By Itzhak Gilboa, Larry Samuelson, David Schmeidler
The booklet describes formal versions of reasoning which are geared toward taking pictures the way in which that financial brokers, and choice makers generally take into consideration their setting and make predictions in line with their prior event. the focal point is on analogies (case-based reasoning) and basic theories (rule-based reasoning), and at the interplay among them, in addition to among them and Bayesian reasoning. A unified process permits one to check the dynamics of inductive reasoning by way of the mode of reasoning that's used to generate predictions.
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Extra info for Analogies and Theories: Formal Models of Reasoning
Assume further that this database does contain many choices between other pairs of restaurants, and it turns out that John and Mary consistently choose different restaurants. When combining the two databases, it makes sense to predict that John would choose y over x. This is an instance in which the similarity function is learned from cases. Linear aggregation of cases by fixed weights embodies learning by a similarity function. But it does not describe how this function itself is learned. In Gilboa and Schmeidler (2001) we call this process “second-order induction” and show that the additive formula cannot capture such a process.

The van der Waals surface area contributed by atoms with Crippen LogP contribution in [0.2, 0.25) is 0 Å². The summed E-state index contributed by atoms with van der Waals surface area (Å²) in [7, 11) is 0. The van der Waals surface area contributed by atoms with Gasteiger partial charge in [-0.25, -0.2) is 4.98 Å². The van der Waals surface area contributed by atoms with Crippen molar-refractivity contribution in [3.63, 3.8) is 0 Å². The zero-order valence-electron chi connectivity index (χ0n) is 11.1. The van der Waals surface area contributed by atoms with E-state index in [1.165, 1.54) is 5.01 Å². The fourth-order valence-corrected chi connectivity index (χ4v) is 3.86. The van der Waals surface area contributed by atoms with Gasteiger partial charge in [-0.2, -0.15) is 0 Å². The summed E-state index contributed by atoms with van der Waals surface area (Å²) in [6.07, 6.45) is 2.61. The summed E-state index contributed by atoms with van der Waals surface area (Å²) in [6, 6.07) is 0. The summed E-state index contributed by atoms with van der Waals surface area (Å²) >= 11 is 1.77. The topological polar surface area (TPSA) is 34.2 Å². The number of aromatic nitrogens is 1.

Proof of Theorem 2: We present the proof for the case |X| ≥ 4. The proofs for the cases |X| = 2 and |X| = 3 will be described as by-products along the way. Part 1: (i) implies (ii). 1 For every I ∈ ZT + and every k ∈ N, I= kI . Proof: Follows from consecutive application of the combination axiom. In view of this claim, we extend the definition of I to functions I whose T values are non-negative rationals. Given I ∈ QT + , let k ∈ N be such that kI ∈ Z+ and define I = . I is well-defined in view of Claim 1.
If one were to specify the theories more fully, the combination axiom would hold. 8 Theories about patterns A related class of examples deal with concepts that describe, or are defined by patterns, sequences, or sets of cases. Assume that a single case consists of 100 tosses of a coin. A complex sequence of 100 tosses may lend support to the hypothesis that the coin generates random sequences. But many repetitions of the very same sequence would undermine this hypothesis. Observe that “the coin generates random sequences” is a statement about sequences of cases.
Analogies and Theories: Formal Models of Reasoning by Itzhak Gilboa, Larry Samuelson, David Schmeidler